Williams started at power forward and contributed 10 points (4-8 FG, 2-5 3Pt), six rebounds, two blocks and one assist across 24 minutes in Tuesday's 121-100 preseason win over the Nets.
Heat coach Erik Spoelstra has given starts at power forward to three different players (Williams, Luke Babbitt and James Johnson) in three games, but Williams looks like the top candidate to land those duties during the regular season, given the more diverse inside-out offensive game that he offers. With Chris Bosh (blood clots) unlikely to play for the Heat again, Williams could have some staying power in the starting five, although the presences of Babbitt and Johnson will likely prevent him from consistently seeing 30-plus minutes per game.
Williams generated 14 points (5-10 FG, 2-5 3Pt, 2-3 FT), six rebounds, three assists, two steals and one block across 27 minutes in Saturday's 109-100 preseason loss to the Timberwolves.
Williams played like he had something to prove against one of his former teams, finishing third on the Heat in scoring while filling up the stat sheet in every category. He's the frontrunner to open the season as the Heat's starting power forward with Chris Bosh (blood clots) likely having played his last game with the team and Josh McRoberts still recovering from a foot injury.
Williams came into Tuesday as the expected starter at power forward, but it appears the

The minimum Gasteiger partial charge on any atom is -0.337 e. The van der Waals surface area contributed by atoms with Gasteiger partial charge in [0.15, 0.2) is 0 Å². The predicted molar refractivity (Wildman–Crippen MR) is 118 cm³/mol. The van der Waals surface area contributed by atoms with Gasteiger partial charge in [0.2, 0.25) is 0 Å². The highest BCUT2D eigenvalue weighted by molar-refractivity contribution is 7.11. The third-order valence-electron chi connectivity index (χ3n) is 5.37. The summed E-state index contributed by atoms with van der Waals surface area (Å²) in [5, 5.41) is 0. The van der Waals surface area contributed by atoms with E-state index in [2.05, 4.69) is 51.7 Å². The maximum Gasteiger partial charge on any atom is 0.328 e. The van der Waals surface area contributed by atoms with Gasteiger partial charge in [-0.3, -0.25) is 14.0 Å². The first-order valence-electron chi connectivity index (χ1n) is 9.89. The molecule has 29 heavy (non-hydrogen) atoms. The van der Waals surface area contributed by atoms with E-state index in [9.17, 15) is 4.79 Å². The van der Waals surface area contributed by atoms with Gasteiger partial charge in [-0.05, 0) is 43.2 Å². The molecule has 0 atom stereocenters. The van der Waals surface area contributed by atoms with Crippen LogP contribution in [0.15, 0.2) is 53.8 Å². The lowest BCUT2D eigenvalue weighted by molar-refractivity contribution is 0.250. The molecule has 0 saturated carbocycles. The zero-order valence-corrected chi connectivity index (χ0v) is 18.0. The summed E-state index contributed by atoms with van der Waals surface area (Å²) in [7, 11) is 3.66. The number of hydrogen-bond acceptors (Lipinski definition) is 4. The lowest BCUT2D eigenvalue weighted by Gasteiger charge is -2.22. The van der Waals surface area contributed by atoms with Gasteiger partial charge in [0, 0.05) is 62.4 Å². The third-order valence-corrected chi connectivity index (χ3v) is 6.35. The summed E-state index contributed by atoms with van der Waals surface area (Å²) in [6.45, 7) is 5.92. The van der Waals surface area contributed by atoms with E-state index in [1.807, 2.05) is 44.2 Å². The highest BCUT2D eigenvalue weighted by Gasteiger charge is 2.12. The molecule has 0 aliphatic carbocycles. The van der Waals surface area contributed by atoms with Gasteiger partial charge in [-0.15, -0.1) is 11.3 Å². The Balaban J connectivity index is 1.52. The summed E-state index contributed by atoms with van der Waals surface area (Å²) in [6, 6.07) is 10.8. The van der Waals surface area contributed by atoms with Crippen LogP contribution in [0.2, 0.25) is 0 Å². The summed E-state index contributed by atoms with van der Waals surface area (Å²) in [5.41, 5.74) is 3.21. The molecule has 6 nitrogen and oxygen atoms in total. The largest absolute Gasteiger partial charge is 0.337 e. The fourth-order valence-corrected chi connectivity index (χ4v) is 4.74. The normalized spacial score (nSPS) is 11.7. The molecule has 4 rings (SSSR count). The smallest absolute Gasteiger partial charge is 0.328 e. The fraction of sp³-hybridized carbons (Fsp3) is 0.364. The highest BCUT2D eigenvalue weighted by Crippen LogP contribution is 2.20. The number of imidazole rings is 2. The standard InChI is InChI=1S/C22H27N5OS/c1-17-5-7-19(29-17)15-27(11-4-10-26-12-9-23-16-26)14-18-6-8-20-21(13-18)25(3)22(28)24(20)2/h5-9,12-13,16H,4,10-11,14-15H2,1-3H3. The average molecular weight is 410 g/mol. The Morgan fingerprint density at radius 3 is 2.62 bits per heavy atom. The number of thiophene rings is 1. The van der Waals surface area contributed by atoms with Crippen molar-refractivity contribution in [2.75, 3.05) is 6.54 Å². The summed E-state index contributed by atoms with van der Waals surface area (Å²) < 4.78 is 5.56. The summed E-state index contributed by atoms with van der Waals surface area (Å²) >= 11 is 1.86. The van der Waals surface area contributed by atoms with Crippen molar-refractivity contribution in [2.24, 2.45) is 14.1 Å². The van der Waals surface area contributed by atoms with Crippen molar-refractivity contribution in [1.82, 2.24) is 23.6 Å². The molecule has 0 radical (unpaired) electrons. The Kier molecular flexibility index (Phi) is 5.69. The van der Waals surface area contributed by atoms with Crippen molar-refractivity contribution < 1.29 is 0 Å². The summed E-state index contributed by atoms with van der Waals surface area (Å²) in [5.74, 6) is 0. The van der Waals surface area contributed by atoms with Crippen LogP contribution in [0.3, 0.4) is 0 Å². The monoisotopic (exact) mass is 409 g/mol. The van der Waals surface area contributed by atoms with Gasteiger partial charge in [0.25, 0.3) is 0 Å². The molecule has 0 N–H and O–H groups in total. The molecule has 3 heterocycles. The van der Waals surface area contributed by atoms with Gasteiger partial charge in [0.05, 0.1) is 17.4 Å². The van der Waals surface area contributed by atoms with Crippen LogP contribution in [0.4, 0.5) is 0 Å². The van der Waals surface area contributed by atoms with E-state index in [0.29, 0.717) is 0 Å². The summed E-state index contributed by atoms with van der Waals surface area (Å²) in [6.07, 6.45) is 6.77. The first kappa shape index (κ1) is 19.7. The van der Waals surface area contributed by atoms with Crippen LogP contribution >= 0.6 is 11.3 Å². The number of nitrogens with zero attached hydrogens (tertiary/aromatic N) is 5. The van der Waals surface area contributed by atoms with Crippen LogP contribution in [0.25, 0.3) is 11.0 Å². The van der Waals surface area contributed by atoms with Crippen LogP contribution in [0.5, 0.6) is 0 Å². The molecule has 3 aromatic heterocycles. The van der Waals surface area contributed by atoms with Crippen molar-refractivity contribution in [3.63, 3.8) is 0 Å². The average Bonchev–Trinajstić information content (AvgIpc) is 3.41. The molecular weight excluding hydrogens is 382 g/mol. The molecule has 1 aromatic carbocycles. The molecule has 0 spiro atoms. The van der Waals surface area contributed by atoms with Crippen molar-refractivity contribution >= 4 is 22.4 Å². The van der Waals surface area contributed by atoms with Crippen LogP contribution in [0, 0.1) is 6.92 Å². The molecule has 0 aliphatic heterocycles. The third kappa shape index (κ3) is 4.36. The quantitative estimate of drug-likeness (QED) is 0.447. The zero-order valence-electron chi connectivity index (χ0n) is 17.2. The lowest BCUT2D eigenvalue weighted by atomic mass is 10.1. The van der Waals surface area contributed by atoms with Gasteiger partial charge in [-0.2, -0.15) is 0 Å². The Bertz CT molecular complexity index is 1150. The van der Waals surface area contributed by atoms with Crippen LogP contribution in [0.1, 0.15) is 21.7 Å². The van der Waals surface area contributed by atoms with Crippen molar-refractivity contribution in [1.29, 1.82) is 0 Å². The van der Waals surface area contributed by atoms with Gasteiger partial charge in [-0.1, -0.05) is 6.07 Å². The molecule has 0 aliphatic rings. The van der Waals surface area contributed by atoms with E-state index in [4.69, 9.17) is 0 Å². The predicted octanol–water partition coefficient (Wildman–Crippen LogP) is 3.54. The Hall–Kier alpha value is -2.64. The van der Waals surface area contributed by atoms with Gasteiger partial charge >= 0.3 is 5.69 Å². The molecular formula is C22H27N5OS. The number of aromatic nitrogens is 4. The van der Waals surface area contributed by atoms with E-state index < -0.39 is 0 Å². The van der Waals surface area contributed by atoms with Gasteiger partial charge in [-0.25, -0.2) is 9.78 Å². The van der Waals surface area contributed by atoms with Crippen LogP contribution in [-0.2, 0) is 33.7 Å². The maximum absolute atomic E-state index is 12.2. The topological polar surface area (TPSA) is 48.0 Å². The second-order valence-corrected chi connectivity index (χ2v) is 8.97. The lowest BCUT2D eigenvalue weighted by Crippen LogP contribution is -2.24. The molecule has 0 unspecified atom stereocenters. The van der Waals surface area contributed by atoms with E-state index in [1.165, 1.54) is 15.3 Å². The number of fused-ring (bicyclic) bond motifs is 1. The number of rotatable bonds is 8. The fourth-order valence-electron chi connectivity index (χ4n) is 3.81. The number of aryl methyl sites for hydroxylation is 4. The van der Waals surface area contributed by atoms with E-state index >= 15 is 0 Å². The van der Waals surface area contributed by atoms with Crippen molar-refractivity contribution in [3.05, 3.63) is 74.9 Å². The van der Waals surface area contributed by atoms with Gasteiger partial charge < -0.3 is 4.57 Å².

Williams will head down the South Beach after spending the past season with the Knicks, where he averaged 9.3 points, 3.7 rebounds, 0.9 assists, 0.4 steals, and 0.1 blocks in 18 minutes per game through 80 games. The former second-overall pick could see an expanded role in Miami, especially if Chris Bosh (calf) is not ready in time for the beginning of the season. In any case, look for Williams to compete with Josh McRoberts for minutes at power forward.
Williams will opt out of his $4.59 million contract for the 2016-17 season and become an unrestricted free agent, Ian Begley of ESPN.com reports.
Williams was a candidate to serve as the Knicks' starting power forward entering last season, but the emergence of rookie Kristaps Porzingis resulted in the veteran settling for a backup role. He provided a strong scoring punch off the bench with 9.3 points in 17.9 minutes per game, but Williams' low rebound rate and lack of efficiency from the field made his overall contributions rather hollow. Still, Williams' ability to put up points and his pedigree as a former No. 2 overall pick should prompt some team to sign him this offseason as a rotational big man.
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